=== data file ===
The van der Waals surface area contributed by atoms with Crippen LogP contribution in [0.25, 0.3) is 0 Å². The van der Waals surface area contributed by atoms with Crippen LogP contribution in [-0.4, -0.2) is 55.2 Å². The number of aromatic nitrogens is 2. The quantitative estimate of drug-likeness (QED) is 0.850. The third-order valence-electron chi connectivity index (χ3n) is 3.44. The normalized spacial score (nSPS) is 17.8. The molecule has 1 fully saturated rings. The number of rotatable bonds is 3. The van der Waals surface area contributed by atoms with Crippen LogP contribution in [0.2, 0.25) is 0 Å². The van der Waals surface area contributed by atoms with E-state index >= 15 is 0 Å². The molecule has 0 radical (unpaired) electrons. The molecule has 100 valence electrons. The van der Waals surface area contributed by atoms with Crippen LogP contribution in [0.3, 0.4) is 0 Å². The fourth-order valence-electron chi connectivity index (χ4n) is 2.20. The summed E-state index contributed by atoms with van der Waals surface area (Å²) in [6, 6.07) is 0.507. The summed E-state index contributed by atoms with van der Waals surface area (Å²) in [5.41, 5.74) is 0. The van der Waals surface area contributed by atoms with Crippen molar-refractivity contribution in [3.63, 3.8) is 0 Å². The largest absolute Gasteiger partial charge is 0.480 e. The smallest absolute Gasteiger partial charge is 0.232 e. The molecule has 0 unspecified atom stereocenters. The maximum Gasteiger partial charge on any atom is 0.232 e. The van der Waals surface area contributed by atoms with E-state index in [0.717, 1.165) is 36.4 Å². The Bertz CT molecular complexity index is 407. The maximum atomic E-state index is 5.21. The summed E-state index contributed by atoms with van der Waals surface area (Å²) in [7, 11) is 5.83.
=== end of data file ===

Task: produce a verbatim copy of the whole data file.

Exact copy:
The van der Waals surface area contributed by atoms with Crippen LogP contribution in [0.25, 0.3) is 0 Å². The van der Waals surface area contributed by atoms with Crippen LogP contribution in [-0.4, -0.2) is 55.2 Å². The number of aromatic nitrogens is 2. The quantitative estimate of drug-likeness (QED) is 0.850. The third-order valence-electron chi connectivity index (χ3n) is 3.44. The normalized spacial score (nSPS) is 17.8. The molecule has 1 fully saturated rings. The number of rotatable bonds is 3. The van der Waals surface area contributed by atoms with Crippen LogP contribution in [0.2, 0.25) is 0 Å². The van der Waals surface area contributed by atoms with E-state index >= 15 is 0 Å². The molecule has 0 radical (unpaired) electrons. The molecule has 100 valence electrons. The van der Waals surface area contributed by atoms with Crippen LogP contribution in [0.3, 0.4) is 0 Å². The fourth-order valence-electron chi connectivity index (χ4n) is 2.20. The summed E-state index contributed by atoms with van der Waals surface area (Å²) in [6, 6.07) is 0.507. The summed E-state index contributed by atoms with van der Waals surface area (Å²) in [5.41, 5.74) is 0. The van der Waals surface area contributed by atoms with Crippen molar-refractivity contribution in [3.63, 3.8) is 0 Å². The largest absolute Gasteiger partial charge is 0.480 e. The smallest absolute Gasteiger partial charge is 0.232 e. The molecule has 0 unspecified atom stereocenters. The maximum Gasteiger partial charge on any atom is 0.232 e. The van der Waals surface area contributed by atoms with E-state index in [0.717, 1.165) is 36.4 Å². The Bertz CT molecular complexity index is 407. The maximum atomic E-state index is 5.21. The summed E-state index contributed by atoms with van der Waals surface area (Å²) in [7, 11) is 5.83.